8. Nocturnal/Diurnal Flip-Flopping
We live in a diurnal world but many responders work the overnights, making them at least partly nocturnal. While you may be subject to the schedule you’ve got, flip-flopping from days to nights can damage your chances of good sleep. Sleep studies have shown the importance of homeostasis and a steady circadian rhythm, and that’s hard to achieve when jumping into a night shift, then days, then nights again.
We know this may not be something that can be helped, but it’s definitely on the list of unhealthy habits for first responders. We need our responders twenty-four-seven, so the best option is to keep night shifts in a row to help maintain a steady circadian rhythm as long as possible.
9. Naps vs. Natural Sleep
If only sleep was a bank and you could sleep for 24 hours to cover 3 days. But it’s not. For this reason, it’s not always helpful to take multiple naps a day to make up for a long, good night’s sleep. No nap is sometimes worse, but planning one’s sleep is best. Try to strategically place nap times to get through a coming shift and work it farther from a planned “night’s” sleep so the longer sleep is quality sleep.
10. Sleeping Anywhere But Your Bed
Naps often happen outside the bedroom, but the long “night’s” sleep shouldn’t. You may be staying at the station for a few days, but the best sleep is going to happen in your own bed. Do what you can to mimic that when you’re away from your bed by having the same or similar pillow or blanket or following a short sleep routine that works for you.
Other Unhealthy Habits
11. Actual Exercise Vs. Strenuous Activities
Healthy workouts are vital to staying in shape, but strenuous activities like hauling equipment or patients should not be considered exercise. While it’s physical labor and exhausting, it’s not structured and not always safe or controlled. Keeping your body in shape with healthy and controlled exercise routines will help condition you to do the more strenuous work activities with hopefully less strain and effort.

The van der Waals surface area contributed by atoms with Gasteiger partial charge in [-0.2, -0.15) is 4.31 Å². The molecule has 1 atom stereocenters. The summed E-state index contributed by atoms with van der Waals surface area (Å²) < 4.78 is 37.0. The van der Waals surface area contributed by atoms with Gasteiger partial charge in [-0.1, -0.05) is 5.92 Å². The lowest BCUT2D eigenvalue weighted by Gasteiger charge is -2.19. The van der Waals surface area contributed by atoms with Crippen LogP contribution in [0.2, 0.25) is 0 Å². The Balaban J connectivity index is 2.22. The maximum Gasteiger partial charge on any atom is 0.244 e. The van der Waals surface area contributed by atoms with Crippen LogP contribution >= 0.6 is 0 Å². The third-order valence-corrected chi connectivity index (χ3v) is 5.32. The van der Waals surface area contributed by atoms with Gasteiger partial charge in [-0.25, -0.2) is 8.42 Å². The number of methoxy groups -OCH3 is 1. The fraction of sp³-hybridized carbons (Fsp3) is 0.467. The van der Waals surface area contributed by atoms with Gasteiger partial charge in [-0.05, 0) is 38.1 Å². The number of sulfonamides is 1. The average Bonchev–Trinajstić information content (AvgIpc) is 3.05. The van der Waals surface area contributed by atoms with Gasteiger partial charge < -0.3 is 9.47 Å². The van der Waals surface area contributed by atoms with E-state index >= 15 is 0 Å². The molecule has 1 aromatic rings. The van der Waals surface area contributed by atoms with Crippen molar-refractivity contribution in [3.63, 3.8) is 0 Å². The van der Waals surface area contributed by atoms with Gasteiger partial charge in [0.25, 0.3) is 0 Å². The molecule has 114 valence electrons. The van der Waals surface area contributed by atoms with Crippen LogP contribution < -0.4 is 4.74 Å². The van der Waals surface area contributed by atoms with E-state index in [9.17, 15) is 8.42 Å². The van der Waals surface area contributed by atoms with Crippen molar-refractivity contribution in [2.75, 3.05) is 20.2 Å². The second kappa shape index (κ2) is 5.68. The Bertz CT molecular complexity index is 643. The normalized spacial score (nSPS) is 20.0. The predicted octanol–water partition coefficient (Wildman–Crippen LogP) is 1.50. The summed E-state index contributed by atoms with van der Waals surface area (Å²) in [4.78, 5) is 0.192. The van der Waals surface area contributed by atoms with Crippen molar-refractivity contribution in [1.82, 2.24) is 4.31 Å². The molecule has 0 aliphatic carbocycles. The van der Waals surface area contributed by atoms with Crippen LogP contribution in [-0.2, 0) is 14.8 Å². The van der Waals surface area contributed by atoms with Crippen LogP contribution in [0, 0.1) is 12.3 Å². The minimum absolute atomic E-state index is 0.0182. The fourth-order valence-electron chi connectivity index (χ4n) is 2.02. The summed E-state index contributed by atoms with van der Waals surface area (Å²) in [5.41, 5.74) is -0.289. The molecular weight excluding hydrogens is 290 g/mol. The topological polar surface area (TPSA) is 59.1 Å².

Okay, here’s one unhealthy habit that’s simply unhealthy and the best alternative is to simply quit. There’s nothing good about smoking though many use the habit to burn off stress. While we may not be able to fix our sleep schedules or find time to always eat healthy, not smoking should be a priority. The CDC has lots to say about the ill effects of smoking. If you’re looking to quit – and we support you! – check this out. Need support in quitting smoking? Try coaching!
Take Care of You
First responder life is hard. It’s hard on the body, mind, and soul. Sometimes, when we feel out of control, we need to grasp something physical. That’s why it’s good to know the physically unhealthy habits and ways to reduce them.
We get it, we really do. You probably laughed at some of these knowing you can’t do much about them. But there is a way to reduce unhealthy habits and live better starting today. What can you work on right now?